Jeff Malpas's Heidegger and the Thinking of Place is a powerful companion volume of essays to his earlier Heidegger's Topology, but can also stand alone as an introduction to the crucial theme of place in Heidegger's work. Especially powerful is the triptych of essays in the third part on nostalgia, death, and truth, which move from the thinking of place to thinking through place. Malpas's ongoing dialogue with Heidegger goes to the heart of both thinker's concerns, and demonstrates Malpas's ability both to discuss complicated questions clearly and to show the complications in what previously appeared clear. -- Stuart Elden, Professor of Political Geography, Durham University Heidegger and The Thinking of Place not only confirms Jeff Malpas as a central interpreter of Heidegger, it reinforces his position as one of the most significant philosophers writing on the concept of place today. Henceforth it will be impossible to work on either 'topos' or 'place' without talking Malpas's writings as the point of departure. Malpas works between and across traditions. If philosophy is to have a future that lifts it beyond the confines of commentary on the one hand or political posturing on the other then it is work by a philosopher such as Jeff Malpas that will show the way. -- Andrew Benjamin, Professor of Critical Theory and Philosophical Aesthetics, Director Research Unit in European Philosophy, Monash University Almost single-handedly, Jeff Malpas has created a new philosophical topic, that of 'place'. Heidegger and the Thinking of Place far exceeds the bounds of Heidegger exegesis. It is a major work by the most original philosopher working in Australasia today. -- Julian Young, Kenan Professor of Humanities, Wake Forest University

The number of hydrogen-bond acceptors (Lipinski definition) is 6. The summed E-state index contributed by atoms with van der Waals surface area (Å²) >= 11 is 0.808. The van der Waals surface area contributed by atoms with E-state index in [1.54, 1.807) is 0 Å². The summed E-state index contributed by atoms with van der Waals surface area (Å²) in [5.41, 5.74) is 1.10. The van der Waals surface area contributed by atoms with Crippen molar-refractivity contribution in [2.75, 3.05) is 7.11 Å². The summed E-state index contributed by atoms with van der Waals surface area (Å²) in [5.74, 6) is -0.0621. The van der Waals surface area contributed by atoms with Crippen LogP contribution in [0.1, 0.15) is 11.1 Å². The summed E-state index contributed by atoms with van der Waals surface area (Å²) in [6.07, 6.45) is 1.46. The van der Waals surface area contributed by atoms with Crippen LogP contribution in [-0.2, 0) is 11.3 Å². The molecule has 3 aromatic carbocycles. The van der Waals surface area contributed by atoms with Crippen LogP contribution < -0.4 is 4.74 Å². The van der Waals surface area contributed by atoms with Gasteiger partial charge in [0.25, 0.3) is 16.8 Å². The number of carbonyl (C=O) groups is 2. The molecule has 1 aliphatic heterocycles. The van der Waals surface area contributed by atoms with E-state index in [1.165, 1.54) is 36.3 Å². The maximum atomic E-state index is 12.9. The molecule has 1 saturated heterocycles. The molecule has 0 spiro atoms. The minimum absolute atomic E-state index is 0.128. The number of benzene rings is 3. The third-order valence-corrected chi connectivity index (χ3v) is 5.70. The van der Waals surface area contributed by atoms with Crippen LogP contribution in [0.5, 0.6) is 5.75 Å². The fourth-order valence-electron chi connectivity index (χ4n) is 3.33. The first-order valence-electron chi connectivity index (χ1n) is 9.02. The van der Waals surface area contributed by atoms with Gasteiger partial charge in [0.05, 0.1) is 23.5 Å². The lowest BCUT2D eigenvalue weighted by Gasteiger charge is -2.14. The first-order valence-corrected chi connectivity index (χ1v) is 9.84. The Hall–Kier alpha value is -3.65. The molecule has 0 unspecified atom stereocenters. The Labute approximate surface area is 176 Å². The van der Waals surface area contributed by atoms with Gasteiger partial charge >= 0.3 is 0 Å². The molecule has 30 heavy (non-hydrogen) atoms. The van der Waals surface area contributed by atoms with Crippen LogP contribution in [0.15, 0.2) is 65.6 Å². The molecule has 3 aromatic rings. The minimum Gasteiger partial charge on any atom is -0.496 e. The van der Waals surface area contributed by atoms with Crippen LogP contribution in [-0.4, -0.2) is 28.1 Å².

Jeff Malpas is Distinguished Professor at the University of Tasmania and Distinguished Visiting Professor at Latrobe University. He is the author of Heidegger's Topology: Being, Place, World and Heidegger and the Thinking of Place: Explorations in the Topology of Being, both published by the MIT Press.
A brilliant job....This book constitutes another impressive achievement by Jeff Malpas in reconsidering the importance and sense of place, not only Heidegger's work, but also more broadly in philosophy itself. -Notre Dame Philosophical Reviews